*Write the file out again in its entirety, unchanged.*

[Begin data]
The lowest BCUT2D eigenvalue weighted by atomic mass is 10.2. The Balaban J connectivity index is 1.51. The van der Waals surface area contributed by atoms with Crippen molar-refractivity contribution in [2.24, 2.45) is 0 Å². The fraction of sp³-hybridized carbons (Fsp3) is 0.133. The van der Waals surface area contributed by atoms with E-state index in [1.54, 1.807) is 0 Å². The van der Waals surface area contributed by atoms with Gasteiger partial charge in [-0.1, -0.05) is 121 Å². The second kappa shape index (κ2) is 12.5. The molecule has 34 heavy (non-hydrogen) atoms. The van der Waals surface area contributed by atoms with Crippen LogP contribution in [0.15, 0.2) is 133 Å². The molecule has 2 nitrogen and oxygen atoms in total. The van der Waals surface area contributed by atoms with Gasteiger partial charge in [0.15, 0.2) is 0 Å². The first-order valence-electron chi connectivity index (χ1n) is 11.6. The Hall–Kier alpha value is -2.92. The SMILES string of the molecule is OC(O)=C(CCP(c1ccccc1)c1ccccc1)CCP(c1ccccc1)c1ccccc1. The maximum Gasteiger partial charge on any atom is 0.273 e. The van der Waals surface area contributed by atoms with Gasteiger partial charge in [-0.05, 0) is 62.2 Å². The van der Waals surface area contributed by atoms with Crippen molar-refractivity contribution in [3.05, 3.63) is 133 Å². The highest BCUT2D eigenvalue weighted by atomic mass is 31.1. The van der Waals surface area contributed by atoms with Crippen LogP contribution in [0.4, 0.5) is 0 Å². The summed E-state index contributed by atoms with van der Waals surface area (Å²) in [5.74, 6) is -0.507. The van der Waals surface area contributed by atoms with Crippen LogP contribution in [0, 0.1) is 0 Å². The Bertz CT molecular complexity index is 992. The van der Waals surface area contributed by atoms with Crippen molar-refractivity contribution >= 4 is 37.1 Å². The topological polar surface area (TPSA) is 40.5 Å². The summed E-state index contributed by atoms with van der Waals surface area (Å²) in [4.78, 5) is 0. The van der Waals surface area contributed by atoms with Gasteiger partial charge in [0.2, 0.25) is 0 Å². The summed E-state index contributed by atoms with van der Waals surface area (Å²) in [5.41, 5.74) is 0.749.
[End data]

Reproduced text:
The lowest BCUT2D eigenvalue weighted by atomic mass is 10.2. The Balaban J connectivity index is 1.51. The van der Waals surface area contributed by atoms with Crippen molar-refractivity contribution in [2.24, 2.45) is 0 Å². The fraction of sp³-hybridized carbons (Fsp3) is 0.133. The van der Waals surface area contributed by atoms with E-state index in [1.54, 1.807) is 0 Å². The van der Waals surface area contributed by atoms with Gasteiger partial charge in [-0.1, -0.05) is 121 Å². The second kappa shape index (κ2) is 12.5. The molecule has 34 heavy (non-hydrogen) atoms. The van der Waals surface area contributed by atoms with Crippen LogP contribution in [0.15, 0.2) is 133 Å². The molecule has 2 nitrogen and oxygen atoms in total. The van der Waals surface area contributed by atoms with Gasteiger partial charge in [0.15, 0.2) is 0 Å². The first-order valence-electron chi connectivity index (χ1n) is 11.6. The Hall–Kier alpha value is -2.92. The SMILES string of the molecule is OC(O)=C(CCP(c1ccccc1)c1ccccc1)CCP(c1ccccc1)c1ccccc1. The maximum Gasteiger partial charge on any atom is 0.273 e. The van der Waals surface area contributed by atoms with Gasteiger partial charge in [-0.05, 0) is 62.2 Å². The van der Waals surface area contributed by atoms with Crippen molar-refractivity contribution in [3.05, 3.63) is 133 Å². The highest BCUT2D eigenvalue weighted by atomic mass is 31.1. The van der Waals surface area contributed by atoms with Crippen LogP contribution in [0.4, 0.5) is 0 Å². The summed E-state index contributed by atoms with van der Waals surface area (Å²) in [5.74, 6) is -0.507. The van der Waals surface area contributed by atoms with Crippen LogP contribution in [0, 0.1) is 0 Å². The Bertz CT molecular complexity index is 992. The van der Waals surface area contributed by atoms with Crippen molar-refractivity contribution >= 4 is 37.1 Å². The topological polar surface area (TPSA) is 40.5 Å². The summed E-state index contributed by atoms with van der Waals surface area (Å²) in [4.78, 5) is 0. The van der Waals surface area contributed by atoms with Gasteiger partial charge in [0.2, 0.25) is 0 Å². The summed E-state index contributed by atoms with van der Waals surface area (Å²) in [5.41, 5.74) is 0.749.